Walk on the wild side

The garden is bordered to the south by a sliver of mature poplars and maples, and to the west by a water retention area that was botched in construction, which resulted in a poorly drained swamp that is impossible to keep cleared of cattails and brambles. Over twenty years I have planted more of this and that than I can recall, built four small ponds and a large one, and killed more plants than most people will plant in their lifetime. Now, the garden looks decent, some days a bit better when there’s a riot of blooms, and birds and butterflies swooping about.

The garden is best described as a mishmash of trees, shrubs, and perennials with little discernible planning, but with enough order to know that a human hand has meddled in the process. Occasionally I’ll wander through the forest, sometimes to keep the brambles and poison ivy under control, to dig out the stray barberry, burning bush, or multiflora rose that have popped up, but more often to see what’s blooming.

At the midpoint of the property a trickle of a spring keeps an area at the forest’s edge damp, and here Ostrich ferns (Matteuccia struthiopteris, above) and skunk cabbage (Symplocarpus foetidus) grow in abundance. The ferns have spread until they’ve encountered the shallow roots of swamp maples, so that there is a nice colony of a few hundred square feet. Through the years I have borrowed a few to transplant to the garden, where they have merrily spread without the interference of the maple roots.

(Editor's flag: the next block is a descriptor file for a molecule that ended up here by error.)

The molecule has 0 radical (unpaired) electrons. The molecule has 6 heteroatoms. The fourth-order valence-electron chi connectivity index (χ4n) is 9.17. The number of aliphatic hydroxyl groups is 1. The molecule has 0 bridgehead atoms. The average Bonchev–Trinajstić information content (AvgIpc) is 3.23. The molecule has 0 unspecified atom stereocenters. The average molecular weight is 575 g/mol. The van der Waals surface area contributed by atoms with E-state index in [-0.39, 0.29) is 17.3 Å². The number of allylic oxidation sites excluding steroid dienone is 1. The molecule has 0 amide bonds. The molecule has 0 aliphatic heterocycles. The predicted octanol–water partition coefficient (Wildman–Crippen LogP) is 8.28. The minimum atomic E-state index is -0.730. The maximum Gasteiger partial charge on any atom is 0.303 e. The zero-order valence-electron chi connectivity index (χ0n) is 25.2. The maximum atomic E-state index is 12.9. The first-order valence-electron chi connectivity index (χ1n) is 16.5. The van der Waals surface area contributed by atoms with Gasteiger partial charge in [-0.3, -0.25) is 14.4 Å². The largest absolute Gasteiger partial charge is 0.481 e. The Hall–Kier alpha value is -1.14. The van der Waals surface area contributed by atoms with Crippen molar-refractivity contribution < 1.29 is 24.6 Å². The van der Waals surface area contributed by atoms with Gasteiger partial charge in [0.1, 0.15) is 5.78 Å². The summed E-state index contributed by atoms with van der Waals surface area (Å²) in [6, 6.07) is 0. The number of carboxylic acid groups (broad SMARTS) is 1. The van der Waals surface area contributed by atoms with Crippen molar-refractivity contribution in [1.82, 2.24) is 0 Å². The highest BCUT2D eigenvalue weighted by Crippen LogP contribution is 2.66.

In years past mayapples (Podophyllum peltatum) spread happily under the forest canopy, but since the property developer harvested some trees for timber they have declined and occupy only a few small areas. There are still scattered native American hollies (Ilex opaca), dogwoods (Cornus florida, above), and sassafras (Sassafras albidum) that poke their heads from beneath the tall maples. The hollies and dogwoods seed themselves readily, though the sassafras appear to be in decline.

Over the years I have carved a bit of a swale to drain the seepage from the spring to a more defined area, and this now winds its way to the swampy retention area. Along the damp depression, and at the edge of the marsh where blackberry brambles and cattails have not overwhelmed everything else, there is a marvelous jumble of sunflowers (Helianthus, at top of page), goldenrod (Solidago), Blue Mist flower (Conoclinium coelestinum, above), Joe Pye weed (Eupatorium), and miscellany that flowers through the year, but more in late summer. The garden I have established is more organized, but no more beautiful in bloom.

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